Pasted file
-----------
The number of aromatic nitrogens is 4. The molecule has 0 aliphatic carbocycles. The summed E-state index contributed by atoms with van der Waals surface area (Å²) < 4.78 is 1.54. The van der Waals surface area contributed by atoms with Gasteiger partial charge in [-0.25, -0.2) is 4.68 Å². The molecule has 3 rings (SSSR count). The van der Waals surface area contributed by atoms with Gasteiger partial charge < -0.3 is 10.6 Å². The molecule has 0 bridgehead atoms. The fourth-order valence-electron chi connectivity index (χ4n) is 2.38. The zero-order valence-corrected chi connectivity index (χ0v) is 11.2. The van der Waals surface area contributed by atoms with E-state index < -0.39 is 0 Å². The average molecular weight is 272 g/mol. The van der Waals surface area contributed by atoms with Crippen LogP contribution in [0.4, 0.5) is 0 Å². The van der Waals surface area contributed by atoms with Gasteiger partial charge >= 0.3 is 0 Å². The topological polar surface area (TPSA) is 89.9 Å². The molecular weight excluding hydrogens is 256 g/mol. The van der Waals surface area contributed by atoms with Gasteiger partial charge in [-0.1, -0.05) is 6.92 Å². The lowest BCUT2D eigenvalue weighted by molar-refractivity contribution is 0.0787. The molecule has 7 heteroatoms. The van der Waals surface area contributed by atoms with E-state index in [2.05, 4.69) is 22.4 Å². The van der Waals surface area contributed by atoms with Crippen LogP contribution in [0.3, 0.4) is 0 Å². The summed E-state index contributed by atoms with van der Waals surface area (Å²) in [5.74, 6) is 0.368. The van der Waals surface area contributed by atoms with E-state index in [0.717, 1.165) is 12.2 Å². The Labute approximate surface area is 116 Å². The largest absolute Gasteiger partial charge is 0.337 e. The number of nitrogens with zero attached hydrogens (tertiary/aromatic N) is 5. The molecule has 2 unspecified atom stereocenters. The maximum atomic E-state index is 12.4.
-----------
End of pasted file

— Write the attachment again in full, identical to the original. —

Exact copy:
The number of aromatic nitrogens is 4. The molecule has 0 aliphatic carbocycles. The summed E-state index contributed by atoms with van der Waals surface area (Å²) < 4.78 is 1.54. The van der Waals surface area contributed by atoms with Gasteiger partial charge in [-0.25, -0.2) is 4.68 Å². The molecule has 3 rings (SSSR count). The van der Waals surface area contributed by atoms with Gasteiger partial charge < -0.3 is 10.6 Å². The molecule has 0 bridgehead atoms. The fourth-order valence-electron chi connectivity index (χ4n) is 2.38. The zero-order valence-corrected chi connectivity index (χ0v) is 11.2. The van der Waals surface area contributed by atoms with E-state index < -0.39 is 0 Å². The average molecular weight is 272 g/mol. The van der Waals surface area contributed by atoms with Crippen LogP contribution in [0.4, 0.5) is 0 Å². The van der Waals surface area contributed by atoms with Gasteiger partial charge >= 0.3 is 0 Å². The topological polar surface area (TPSA) is 89.9 Å². The molecular weight excluding hydrogens is 256 g/mol. The van der Waals surface area contributed by atoms with Gasteiger partial charge in [-0.1, -0.05) is 6.92 Å². The lowest BCUT2D eigenvalue weighted by molar-refractivity contribution is 0.0787. The molecule has 7 heteroatoms. The van der Waals surface area contributed by atoms with E-state index in [2.05, 4.69) is 22.4 Å². The van der Waals surface area contributed by atoms with Crippen LogP contribution in [0.3, 0.4) is 0 Å². The summed E-state index contributed by atoms with van der Waals surface area (Å²) in [5.74, 6) is 0.368. The van der Waals surface area contributed by atoms with E-state index in [0.717, 1.165) is 12.2 Å². The Labute approximate surface area is 116 Å². The largest absolute Gasteiger partial charge is 0.337 e. The number of nitrogens with zero attached hydrogens (tertiary/aromatic N) is 5. The molecule has 2 unspecified atom stereocenters. The maximum atomic E-state index is 12.4.